EBRPD: Rattlesnake Safety in the Regional Parks

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Provided by East Bay Regional Park District

The following was submitted by the East Bay Regional Park District regarding rattlesnake safety in the local regional parks.

A reminder from the East Bay Regional Park District that Spring and Summer are active snake seasons in parks and open spaces.    Park District staff advises that as the weather heats up, rattlesnakes especially become more active. They, like humans, like to explore when the weather gets warm.  Snakes are able to regulate their body temperature by moving in and out of shade. A warmer body allows a snake to move faster when trying to catch prey. Depending upon the kind of snake, they eat insects, slugs, frogs, birds, bird eggs, small mammals, and other reptiles.

Several kinds of snakes live in the Bay Area. Most snakes are harmless to humans and pets, but any snake will bite in self-defense. Because a rattlesnake bite is poisonous, it is considered a medical emergency: call 9-1-1.

Within the past week, the Park District staff has received six reports of rattlesnake sightings, including today when a 47-year-old male who was bitten by a rattlesnake this afternoon near the top of Mission Peak Regional Preserve in Fremont.  The victim was taken by helicopter to the hospital and is recovering.  Over the weekend a pet dog was bitten by a rattlesnake at Del Valle Regional Park in Livermore on the Arroyo side along the trail.  A park ranger assisted the owner to his car so the dog could be taken to his vet.   Additional rattlesnake sightings were reported at Castlerock Regional Recreation Area in Walnut Creek in a picnic area, on the Delta DeAnza Regional Trail in Pittsburg as well as in the parking lot outside of EBRPD Police Headquarters at Lake Chabot Regional Park.   No snake bites were  reported with those incidents.

Park staff urges taking snake safety precautions when visiting regional parks especially at this time of year.   A Common Snakes brochure is available and may be downloaded from the Park District’s website, www.ebparks.org.  Search for “common snakes.”

Some safety tips when visiting Regional Parks:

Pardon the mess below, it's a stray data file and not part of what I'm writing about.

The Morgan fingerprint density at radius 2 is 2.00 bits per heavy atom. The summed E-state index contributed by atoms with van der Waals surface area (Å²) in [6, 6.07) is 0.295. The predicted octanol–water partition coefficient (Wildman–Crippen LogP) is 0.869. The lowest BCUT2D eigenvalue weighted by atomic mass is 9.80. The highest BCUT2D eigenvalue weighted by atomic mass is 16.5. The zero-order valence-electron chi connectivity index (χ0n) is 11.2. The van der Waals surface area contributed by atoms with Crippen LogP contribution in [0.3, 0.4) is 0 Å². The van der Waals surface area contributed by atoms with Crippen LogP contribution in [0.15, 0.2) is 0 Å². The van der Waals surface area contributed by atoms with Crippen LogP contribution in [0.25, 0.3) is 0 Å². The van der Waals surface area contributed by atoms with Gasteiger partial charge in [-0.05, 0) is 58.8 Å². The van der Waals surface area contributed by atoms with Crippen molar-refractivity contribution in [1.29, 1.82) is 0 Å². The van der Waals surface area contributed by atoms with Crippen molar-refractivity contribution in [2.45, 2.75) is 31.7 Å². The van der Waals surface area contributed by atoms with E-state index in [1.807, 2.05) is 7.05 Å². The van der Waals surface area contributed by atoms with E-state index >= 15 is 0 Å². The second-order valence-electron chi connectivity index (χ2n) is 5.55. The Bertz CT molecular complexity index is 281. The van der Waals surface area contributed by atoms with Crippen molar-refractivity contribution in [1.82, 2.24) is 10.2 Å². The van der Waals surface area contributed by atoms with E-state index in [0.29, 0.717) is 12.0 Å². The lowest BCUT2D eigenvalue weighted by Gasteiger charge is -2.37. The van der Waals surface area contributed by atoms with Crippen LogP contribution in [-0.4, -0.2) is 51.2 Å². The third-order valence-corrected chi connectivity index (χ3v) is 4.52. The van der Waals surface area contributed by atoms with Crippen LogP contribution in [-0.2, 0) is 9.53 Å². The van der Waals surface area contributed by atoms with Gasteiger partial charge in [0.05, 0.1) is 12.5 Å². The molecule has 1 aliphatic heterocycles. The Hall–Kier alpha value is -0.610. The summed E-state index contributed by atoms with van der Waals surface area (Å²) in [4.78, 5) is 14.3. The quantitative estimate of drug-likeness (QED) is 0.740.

• Always hike with a friend so you can help each other in case of emergency.
  • Look at the ground ahead of you as you are walking.
  • Look carefully around and under logs and rocks before sitting down.
  • Avoid placing your hands or feet where you can’t see clearly.
  • Check the immediate area around picnic tables, campsites, and barbecues before using them or camp area.  If you encounter a rattlesnake in these areas, notify park staff.  Do not disturb it. Stay calm.  Give it plenty of room and leave it alone.
  • Also bring plenty of water for yourself and your pets as many parks do not have direct water supply.
  • Keep pets on the designated trails and away from snakes if they see one.

Learn to recognize a rattlesnake.

Rattlesnakes have a triangular head, much wider than the neck, thick body with dull skin, black and white bands on tail, blunt rattle at tip. May or may not shake rattle in warning. Rattle sounds like bacon sizzling.
 Contrast to a gopher snake, which is not venomous.  A gopher snake’s head is narrow, and only slightly larger than the head. The body is slender and usually shiny. The tail is pointed.

If you see a rattlesnake on a trail:
Leave it alone. Do not try to capture or harm it. All park wildlife is protected by law.  Wait for it to cross and do not approach.  Then move carefully and slowly away.

What to Do if Bitten by a Snake:
If bitten by a rattlesnake, stay calm and send someone to Call 911. The victim should remain calm by lying down with the affected limb lower than the heart. Do not waste precious time on tourniquets, “cutting and sucking,” or snake bite kits. If you are by yourself, walk calmly to the nearest source of help: another person, a park employee, or a phone to Dial 911. Do Not Run.

If bitten by any other kind of snake, leave the snake alone. Wash the wound with soap and water or an antiseptic and seek medical attention.

If you are not sure what kind of snake bit you, check the bite for two puncture marks (in rare cases one puncture mark) associated with intense, burning pain. This is typical of a rattle snake bite. Other snakebites may leave multiple teeth marks without associated burning pain.
While snake sightings are common in the regional parks, it is generally a rare occurrence to be bitten by one.  But it does happen, so please be aware of your surroundings while enjoying the parks.

Snakes are an important resource in the natural environment. They are prime controlling agents of rodent, insect, and other reptile populations. They must be enjoyed from afar and left where they are found. It is illegal to collect, kill, or remove any plants or animals from the East Bay Regional Park District.   Please help us to protect wildlife and their environment for present and future generations.

For more information on the East Bay Regional Park District, visit www.ebparks.org

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  1. Don’t assume your local vet can help! Anti-venom shots are around $500 so too expensive to keep in suuply. My brother’s dog was bitten last year on Mare Island Preserve, and because local vet’s didn’t have the treatment he had to go to UC Davis. Maybe more vet’s carry the serum this year because of the increase in rattler population.

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